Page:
In my meetings and phone calls, at our COVID Response Team town hall sessions, and during discussions with the college senate, Oneonta city council and the county board, I’ve heard many constructive ideas for how we can move forward as a community. Criticism also is helpful, allowing us to thoroughly scrutinize issues and ultimately strengthen our draft plan. For example, in response to concern that testing students bi-weekly, as required by SUNY, wasn’t often enough, we doubled down and now will test students weekly throughout the spring semester.
Our plan, presented on the SUNY Oneonta website, is specific, thorough and adaptable because one thing we’ve learned is that we need to be ready to pivot. We expect that feedback from SUNY also will guide further refinement. As SUNY will receive plans from 64 campuses, there is a growing reservoir of best practices that will strengthen all of the campuses’ plans in the weeks ahead.
It’s important to remember that our plan is and will continue to be fluid. The work of planning itself has incredible value in helping us prepare for a safe reopening. We continue to shape operational and contingency plans and to evaluate COVID conditions locally, regionally and nationally so that we can respond to the changing environment.
SUNY Oneonta’s spring 2021 plan is the product of a strong, caring community — extending far beyond campus — rallying around our college. As a newcomer, I couldn’t hope for higher levels of productive engagement. I am grateful for your shared commitment. Working hard, side by side, is the formula for success in the spring.
Dennis Craig is acting president at SUNY Oneonta.
As we move closer to the end of our semester and the close of what has been an extremely challenging year, hope and optimism are emerging and taking root in our community and across the world as the promise of a COVID vaccine has become a near-term reality in the last few weeks. It’s something that is tangible to us.
What’s less recognized or tangible is how the collective work of our community is carrying us through the pandemic and these times of uncertainty, leading us to light at the end of what has been a very long and dark tunnel. This message applies to everyone in our community: students, faculty, staff, parents, alumni, Oneonta residents, business leaders and local government. What you do is appreciated, and every hour of your hard work brings us closer to the return of happier and normal times. Here are just a few examples of what I have encountered since my last broadcast before Thanksgiving.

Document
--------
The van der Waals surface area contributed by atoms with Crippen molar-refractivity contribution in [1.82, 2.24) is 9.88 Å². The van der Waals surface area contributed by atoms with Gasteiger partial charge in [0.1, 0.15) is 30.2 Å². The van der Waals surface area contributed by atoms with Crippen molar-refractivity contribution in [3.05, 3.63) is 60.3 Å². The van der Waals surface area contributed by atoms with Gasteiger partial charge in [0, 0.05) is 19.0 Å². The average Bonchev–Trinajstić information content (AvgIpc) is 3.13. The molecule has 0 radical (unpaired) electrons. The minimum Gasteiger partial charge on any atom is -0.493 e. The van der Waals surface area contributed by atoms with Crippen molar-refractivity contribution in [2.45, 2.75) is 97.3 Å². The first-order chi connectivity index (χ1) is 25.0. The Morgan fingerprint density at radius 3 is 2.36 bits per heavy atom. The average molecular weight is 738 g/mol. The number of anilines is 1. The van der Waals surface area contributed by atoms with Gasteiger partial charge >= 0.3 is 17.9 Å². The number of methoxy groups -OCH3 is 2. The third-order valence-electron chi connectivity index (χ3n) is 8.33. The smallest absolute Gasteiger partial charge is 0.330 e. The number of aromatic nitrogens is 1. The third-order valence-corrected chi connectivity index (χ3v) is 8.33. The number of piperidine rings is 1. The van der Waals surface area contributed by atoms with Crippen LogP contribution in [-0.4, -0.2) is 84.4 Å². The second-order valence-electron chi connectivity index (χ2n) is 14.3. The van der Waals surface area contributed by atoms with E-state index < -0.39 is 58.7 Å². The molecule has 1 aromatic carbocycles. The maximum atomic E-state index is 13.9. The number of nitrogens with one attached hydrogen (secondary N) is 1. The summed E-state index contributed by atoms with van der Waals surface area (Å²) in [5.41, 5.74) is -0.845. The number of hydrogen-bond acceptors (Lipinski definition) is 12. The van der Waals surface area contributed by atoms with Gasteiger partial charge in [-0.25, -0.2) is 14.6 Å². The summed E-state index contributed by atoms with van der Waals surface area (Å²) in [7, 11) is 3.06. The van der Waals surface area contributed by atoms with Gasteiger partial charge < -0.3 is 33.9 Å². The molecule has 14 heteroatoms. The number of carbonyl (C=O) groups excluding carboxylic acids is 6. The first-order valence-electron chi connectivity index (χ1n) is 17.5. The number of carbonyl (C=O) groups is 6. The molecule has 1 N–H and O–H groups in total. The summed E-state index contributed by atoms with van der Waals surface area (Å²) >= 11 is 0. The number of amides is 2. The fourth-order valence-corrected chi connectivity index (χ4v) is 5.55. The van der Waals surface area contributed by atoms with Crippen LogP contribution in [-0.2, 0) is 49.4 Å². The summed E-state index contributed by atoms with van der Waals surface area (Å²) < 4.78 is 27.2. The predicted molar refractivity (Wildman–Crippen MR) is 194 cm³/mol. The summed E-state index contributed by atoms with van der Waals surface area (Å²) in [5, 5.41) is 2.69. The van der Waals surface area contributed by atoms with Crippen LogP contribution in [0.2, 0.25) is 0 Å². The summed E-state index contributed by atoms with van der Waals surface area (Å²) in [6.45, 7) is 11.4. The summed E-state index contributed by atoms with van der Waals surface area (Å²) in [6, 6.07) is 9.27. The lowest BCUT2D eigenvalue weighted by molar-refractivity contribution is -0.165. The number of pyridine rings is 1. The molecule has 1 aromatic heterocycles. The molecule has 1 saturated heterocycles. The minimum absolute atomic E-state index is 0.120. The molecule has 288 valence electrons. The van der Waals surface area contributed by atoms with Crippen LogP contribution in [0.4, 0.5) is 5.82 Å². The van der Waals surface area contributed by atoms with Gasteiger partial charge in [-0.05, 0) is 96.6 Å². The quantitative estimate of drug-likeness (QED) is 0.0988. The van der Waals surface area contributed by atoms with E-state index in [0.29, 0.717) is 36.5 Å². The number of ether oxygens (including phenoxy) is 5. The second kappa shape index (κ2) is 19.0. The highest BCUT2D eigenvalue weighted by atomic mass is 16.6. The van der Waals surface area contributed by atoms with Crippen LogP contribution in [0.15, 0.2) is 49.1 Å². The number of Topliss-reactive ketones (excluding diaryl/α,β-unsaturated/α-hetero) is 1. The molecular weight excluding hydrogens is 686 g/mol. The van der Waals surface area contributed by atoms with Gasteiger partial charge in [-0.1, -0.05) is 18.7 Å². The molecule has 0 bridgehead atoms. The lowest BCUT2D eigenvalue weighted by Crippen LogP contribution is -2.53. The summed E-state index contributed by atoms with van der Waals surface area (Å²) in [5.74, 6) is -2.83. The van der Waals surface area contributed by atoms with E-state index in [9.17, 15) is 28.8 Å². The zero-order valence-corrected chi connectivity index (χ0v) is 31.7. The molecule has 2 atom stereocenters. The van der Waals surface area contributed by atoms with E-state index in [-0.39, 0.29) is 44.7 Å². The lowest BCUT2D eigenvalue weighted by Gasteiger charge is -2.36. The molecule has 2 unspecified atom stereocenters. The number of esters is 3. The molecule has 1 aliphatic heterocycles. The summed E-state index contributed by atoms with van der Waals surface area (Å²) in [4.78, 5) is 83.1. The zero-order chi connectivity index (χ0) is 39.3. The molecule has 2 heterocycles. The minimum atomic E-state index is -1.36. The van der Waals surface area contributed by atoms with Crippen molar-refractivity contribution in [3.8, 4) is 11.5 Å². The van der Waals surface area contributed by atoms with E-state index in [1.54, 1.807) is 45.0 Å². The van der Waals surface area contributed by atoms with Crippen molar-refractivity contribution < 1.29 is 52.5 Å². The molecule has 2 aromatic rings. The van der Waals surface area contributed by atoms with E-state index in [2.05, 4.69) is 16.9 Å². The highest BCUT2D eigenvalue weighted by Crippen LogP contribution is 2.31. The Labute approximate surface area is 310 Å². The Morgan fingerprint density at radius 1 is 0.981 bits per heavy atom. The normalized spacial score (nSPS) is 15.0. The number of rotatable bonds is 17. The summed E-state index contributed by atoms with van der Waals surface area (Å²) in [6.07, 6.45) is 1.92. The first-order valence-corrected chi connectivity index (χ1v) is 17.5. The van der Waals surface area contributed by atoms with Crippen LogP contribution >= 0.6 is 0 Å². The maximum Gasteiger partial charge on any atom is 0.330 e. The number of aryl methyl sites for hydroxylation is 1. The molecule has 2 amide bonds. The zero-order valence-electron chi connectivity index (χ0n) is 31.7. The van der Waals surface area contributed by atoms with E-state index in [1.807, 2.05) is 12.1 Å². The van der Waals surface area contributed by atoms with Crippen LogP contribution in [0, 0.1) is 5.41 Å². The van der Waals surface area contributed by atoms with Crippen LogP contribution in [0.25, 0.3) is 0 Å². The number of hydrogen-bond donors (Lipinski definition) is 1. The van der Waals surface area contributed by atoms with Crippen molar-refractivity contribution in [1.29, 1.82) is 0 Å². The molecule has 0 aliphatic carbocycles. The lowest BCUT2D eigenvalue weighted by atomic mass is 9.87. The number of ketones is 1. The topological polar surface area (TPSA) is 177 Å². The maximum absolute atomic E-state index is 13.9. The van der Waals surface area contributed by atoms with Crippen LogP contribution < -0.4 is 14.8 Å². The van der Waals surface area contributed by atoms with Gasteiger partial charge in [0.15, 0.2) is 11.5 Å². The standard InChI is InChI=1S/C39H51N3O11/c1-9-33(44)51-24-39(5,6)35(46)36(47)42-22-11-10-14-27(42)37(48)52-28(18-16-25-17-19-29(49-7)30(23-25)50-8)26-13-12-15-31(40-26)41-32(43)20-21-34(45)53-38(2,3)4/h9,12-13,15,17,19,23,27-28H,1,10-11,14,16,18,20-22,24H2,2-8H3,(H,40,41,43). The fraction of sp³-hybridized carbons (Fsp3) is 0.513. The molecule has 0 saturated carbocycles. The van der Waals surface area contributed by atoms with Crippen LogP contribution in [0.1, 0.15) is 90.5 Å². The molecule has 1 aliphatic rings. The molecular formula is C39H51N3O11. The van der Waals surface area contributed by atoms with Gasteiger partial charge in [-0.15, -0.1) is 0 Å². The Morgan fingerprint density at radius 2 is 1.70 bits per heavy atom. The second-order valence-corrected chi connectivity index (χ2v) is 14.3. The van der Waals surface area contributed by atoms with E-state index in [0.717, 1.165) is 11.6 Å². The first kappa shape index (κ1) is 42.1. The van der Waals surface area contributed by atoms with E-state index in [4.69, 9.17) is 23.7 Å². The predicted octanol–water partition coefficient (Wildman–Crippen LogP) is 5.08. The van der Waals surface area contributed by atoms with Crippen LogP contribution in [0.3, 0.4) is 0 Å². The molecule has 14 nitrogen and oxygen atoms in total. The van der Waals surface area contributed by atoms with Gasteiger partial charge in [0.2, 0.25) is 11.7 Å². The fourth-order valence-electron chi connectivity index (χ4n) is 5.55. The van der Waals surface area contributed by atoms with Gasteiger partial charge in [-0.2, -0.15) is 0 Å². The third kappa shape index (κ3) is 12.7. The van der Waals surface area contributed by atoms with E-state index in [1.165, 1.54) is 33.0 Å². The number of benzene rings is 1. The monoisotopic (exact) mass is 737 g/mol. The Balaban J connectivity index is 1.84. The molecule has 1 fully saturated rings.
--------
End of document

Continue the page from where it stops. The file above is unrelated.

Our students have dedicated over 2,600 hours collectively in community service that includes things like tutoring children in Oneonta or their hometown. Pi Delta Chi raised money for gift cards for Family Services in Oneonta for Thanksgiving meals, and a collection of Oneonta students volunteered for the downtown business scarecrow event, helping 25 businesses, while also keeping the tradition of Halloween alive for our children in the community at the Main Street Halloween event.
Faculty have found creative and innovative solutions to support student projects and competitions conducted virtually. One example is our inaugural iGEM team, which earned a silver medal for its work in this prestigious international science competition. The seeds of this victory were planted two years ago, when our faculty led a course on synthetic biology in the spring of some of these students’ first year at Oneonta. We’re hoping to repeat this accomplishment at an in-person competition in Paris next year. Our faculty have also presented virtual lectures and have continued to share their research, and they keep traditions like Life of the Mind and the Community of Scholars alive.
Our staff have made real contributions in keeping us safe. Every day, I am reminded of this and comforted when I enter the office and there’s blue tape on the door knob. That tells me our CSEA staff are constantly focused on our health and well-being.